Uncover, sprinkle with cheese and bake three minutes longer.
Money & Time Saving Strategies:
For pricing, remember to use your coupon matching sites for your local stores. My favorite is Pocket Your Dollars in my area, but every store has a group of enthusiastic couponers who can point you to the best bargains. Don’t be discouraged if your prices are higher at first – just keep shopping the best sales and follow the strategies and you’ll get there! Check under Saving on Basic Ingredients for more detailed information and storage hints – use <control f> to search each page to bring you to the item you want to check out.
- Chicken or Turkey: I buy at sale prices of 69 to 99 cents a pound for the turkey, and 89 to 99 cents a pound for chicken breasts. You may be able to pick up chicken legs or thighs for even cheaper. Use your leftovers wisely – they can be stored, cooked for short term, a month or two – after that they’ll deteriorate quickly. Two cups is about 8 ounces, so on the high end, the protein for this meal is 50 cents.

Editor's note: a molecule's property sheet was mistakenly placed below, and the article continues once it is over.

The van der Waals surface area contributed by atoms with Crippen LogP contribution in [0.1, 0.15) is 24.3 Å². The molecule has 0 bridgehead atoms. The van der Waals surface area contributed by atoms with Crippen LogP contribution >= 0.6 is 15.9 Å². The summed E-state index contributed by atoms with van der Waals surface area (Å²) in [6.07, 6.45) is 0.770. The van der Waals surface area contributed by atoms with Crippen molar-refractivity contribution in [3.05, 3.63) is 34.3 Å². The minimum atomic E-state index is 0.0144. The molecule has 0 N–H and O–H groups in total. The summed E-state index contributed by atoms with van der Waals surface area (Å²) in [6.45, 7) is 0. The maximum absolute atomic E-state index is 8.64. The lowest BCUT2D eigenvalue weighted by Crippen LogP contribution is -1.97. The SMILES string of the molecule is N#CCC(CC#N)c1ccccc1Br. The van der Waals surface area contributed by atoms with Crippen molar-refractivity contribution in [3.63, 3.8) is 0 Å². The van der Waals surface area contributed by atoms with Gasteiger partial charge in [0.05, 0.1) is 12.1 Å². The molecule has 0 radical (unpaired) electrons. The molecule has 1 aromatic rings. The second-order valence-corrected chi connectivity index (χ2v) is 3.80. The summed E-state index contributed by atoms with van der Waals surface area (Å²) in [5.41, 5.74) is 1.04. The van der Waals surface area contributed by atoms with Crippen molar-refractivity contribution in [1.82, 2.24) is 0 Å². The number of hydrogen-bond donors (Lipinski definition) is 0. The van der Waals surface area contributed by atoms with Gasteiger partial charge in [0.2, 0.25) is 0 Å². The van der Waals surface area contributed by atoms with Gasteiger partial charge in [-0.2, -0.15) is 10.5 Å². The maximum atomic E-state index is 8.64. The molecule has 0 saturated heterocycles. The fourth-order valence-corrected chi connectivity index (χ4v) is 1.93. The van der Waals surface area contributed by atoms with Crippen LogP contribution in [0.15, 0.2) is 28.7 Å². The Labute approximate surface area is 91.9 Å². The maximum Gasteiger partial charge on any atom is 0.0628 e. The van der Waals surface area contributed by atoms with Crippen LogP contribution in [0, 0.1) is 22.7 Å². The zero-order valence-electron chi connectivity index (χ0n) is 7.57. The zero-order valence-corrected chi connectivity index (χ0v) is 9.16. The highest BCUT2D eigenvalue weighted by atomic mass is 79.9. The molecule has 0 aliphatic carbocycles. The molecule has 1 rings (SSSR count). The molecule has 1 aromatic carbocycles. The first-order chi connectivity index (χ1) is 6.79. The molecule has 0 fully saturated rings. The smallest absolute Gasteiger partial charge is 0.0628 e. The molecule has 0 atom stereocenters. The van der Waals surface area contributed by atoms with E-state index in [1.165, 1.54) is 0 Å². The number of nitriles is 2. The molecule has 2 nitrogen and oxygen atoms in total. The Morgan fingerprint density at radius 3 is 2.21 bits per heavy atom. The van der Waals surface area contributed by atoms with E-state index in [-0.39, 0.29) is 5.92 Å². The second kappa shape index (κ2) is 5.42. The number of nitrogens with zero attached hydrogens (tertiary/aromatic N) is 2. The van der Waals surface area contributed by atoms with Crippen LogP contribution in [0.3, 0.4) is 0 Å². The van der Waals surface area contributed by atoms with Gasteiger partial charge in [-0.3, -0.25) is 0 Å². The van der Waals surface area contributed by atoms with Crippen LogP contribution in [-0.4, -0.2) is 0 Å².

- Tortillas: Another item I pull from my freezer – I stock up when they’re at $1.00 a package, both for corn and flour. (I used to buy the larger more expensive flour tortillas – now I just think of them as extra carbs, calories and price.)
- Cream Cheese: Regularly drops to a $1.00 on sale in my area, and even lower around Holidays, although these lower prices are often limited to one or two packages - get to know your rock bottom price and pick up multiple packages. They last for weeks in the fridge. Cost for this recipe: $1.00